Chatterbox can understand the psychological calculus that led Newt Gingrich to decide that he had no interest in hanging around the House for the next two years like the Ghost of Christmas Past. But Chatterbox also remembers how Newt used to wax ecstatic over the penny-ante savings that he had achieved in running the House, ending such spendthrift practices as free daily ice deliveries to congressional offices. The implicit message in such parsimonious reforms: Even small savings can help lift the burden breaking the backs of America's beleaguered taxpayers.
Carrying this penny-saved principle to its logical extreme, Chatterbox called Georgia to find out the price of a special election to fill Gingrich's seat. The best estimate, according to a spokesman for the Georgia secretary of state's office, is about $70,000 for the not-yet-scheduled special election and another $70,000, in the likely event that no candidate garners 50 percent of the vote and a runoff is needed. That means that the hard-pressed Georgia taxpayers will probably have to spend $140,000 to maintain Newt's psychic health.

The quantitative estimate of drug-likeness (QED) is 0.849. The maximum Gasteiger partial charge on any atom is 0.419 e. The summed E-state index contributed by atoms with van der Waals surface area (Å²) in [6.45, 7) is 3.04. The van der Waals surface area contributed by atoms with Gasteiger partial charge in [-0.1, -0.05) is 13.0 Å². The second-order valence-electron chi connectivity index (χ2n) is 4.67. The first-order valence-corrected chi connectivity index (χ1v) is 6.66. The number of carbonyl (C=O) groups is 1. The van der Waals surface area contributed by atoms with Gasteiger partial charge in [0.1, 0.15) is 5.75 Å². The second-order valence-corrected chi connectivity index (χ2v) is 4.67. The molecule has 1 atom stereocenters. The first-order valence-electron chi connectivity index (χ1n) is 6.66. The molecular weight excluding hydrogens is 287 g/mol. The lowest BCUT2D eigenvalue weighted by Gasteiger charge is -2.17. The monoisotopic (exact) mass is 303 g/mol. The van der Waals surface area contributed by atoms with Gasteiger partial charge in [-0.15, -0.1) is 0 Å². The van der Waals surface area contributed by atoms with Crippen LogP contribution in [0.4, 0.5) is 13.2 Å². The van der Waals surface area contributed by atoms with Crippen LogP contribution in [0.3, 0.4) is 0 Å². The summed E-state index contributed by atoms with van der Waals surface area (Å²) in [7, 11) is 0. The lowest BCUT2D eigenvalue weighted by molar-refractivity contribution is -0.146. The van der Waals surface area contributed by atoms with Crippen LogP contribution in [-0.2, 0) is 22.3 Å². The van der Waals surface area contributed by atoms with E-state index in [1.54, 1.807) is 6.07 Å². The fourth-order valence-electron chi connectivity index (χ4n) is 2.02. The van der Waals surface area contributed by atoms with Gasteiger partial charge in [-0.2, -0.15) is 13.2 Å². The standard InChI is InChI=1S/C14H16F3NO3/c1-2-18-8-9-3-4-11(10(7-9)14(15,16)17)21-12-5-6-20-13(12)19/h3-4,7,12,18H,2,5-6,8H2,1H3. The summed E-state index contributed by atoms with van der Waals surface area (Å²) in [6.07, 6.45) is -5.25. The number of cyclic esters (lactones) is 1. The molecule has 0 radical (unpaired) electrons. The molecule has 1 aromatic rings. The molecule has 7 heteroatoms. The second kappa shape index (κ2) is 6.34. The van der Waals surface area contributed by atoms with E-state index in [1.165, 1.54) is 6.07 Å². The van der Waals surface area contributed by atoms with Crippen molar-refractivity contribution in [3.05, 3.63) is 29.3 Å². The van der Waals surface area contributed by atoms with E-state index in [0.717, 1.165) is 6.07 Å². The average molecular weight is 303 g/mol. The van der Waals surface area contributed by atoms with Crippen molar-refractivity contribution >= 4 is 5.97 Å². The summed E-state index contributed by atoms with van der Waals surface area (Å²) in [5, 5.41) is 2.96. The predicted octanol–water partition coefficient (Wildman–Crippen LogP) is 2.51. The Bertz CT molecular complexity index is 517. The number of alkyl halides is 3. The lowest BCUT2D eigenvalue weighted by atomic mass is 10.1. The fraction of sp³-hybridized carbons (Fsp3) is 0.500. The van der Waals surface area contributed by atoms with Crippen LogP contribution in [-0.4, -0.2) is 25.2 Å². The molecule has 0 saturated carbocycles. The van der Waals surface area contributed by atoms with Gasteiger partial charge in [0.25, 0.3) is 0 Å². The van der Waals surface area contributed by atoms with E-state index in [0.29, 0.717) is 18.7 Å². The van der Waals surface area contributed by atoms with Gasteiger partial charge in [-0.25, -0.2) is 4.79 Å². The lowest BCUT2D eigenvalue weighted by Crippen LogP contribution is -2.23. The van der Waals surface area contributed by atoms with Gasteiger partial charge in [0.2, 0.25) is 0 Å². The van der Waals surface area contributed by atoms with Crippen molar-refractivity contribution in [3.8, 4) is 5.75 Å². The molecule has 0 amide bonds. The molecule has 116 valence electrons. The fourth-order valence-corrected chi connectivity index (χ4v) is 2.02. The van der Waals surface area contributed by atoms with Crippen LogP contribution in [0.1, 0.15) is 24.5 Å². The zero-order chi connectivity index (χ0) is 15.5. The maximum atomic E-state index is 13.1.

Yes, Chatterbox believes that laudable cause would be a bargain at even double the price. But for $140,000, all the voters in Gingrich's old district could have, at least, gotten a free delivery of ice.